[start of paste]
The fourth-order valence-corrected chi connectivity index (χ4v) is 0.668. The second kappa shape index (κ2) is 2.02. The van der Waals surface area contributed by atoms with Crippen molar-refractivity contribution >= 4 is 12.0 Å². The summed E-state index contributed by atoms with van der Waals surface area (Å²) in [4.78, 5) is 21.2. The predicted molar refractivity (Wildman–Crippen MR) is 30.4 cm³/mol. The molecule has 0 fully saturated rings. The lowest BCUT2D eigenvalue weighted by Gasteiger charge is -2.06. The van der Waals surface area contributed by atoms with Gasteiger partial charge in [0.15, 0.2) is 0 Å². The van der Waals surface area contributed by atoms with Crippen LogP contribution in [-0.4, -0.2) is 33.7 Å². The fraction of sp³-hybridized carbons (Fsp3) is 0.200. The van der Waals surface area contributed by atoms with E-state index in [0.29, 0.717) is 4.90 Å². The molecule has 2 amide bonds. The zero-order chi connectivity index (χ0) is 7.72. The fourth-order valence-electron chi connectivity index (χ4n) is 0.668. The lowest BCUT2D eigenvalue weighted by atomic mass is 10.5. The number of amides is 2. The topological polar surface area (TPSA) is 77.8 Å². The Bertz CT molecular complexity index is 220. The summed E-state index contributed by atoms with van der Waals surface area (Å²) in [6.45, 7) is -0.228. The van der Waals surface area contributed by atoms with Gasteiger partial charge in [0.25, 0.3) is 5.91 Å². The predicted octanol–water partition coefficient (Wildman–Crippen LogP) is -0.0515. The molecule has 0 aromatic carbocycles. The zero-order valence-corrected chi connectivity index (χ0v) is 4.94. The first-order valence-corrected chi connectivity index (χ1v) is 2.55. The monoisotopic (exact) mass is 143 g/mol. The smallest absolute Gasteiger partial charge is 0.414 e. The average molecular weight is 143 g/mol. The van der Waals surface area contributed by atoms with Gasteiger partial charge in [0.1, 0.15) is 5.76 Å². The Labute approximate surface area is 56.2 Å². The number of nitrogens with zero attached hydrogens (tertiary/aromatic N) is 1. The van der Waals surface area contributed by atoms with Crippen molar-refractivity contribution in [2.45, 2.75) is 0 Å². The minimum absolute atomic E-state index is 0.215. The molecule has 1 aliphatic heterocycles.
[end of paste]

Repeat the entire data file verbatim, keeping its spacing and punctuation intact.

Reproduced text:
The fourth-order valence-corrected chi connectivity index (χ4v) is 0.668. The second kappa shape index (κ2) is 2.02. The van der Waals surface area contributed by atoms with Crippen molar-refractivity contribution >= 4 is 12.0 Å². The summed E-state index contributed by atoms with van der Waals surface area (Å²) in [4.78, 5) is 21.2. The predicted molar refractivity (Wildman–Crippen MR) is 30.4 cm³/mol. The molecule has 0 fully saturated rings. The lowest BCUT2D eigenvalue weighted by Gasteiger charge is -2.06. The van der Waals surface area contributed by atoms with Gasteiger partial charge in [0.15, 0.2) is 0 Å². The van der Waals surface area contributed by atoms with Crippen LogP contribution in [-0.4, -0.2) is 33.7 Å². The fraction of sp³-hybridized carbons (Fsp3) is 0.200. The van der Waals surface area contributed by atoms with E-state index in [0.29, 0.717) is 4.90 Å². The molecule has 2 amide bonds. The zero-order chi connectivity index (χ0) is 7.72. The fourth-order valence-electron chi connectivity index (χ4n) is 0.668. The lowest BCUT2D eigenvalue weighted by atomic mass is 10.5. The number of amides is 2. The topological polar surface area (TPSA) is 77.8 Å². The Bertz CT molecular complexity index is 220. The summed E-state index contributed by atoms with van der Waals surface area (Å²) in [6.45, 7) is -0.228. The van der Waals surface area contributed by atoms with Gasteiger partial charge in [0.25, 0.3) is 5.91 Å². The predicted octanol–water partition coefficient (Wildman–Crippen LogP) is -0.0515. The molecule has 0 aromatic carbocycles. The zero-order valence-corrected chi connectivity index (χ0v) is 4.94. The first-order valence-corrected chi connectivity index (χ1v) is 2.55. The monoisotopic (exact) mass is 143 g/mol. The smallest absolute Gasteiger partial charge is 0.414 e. The average molecular weight is 143 g/mol. The van der Waals surface area contributed by atoms with Gasteiger partial charge in [0.1, 0.15) is 5.76 Å². The Labute approximate surface area is 56.2 Å². The number of nitrogens with zero attached hydrogens (tertiary/aromatic N) is 1. The van der Waals surface area contributed by atoms with Crippen molar-refractivity contribution in [2.45, 2.75) is 0 Å². The minimum absolute atomic E-state index is 0.215. The molecule has 1 aliphatic heterocycles.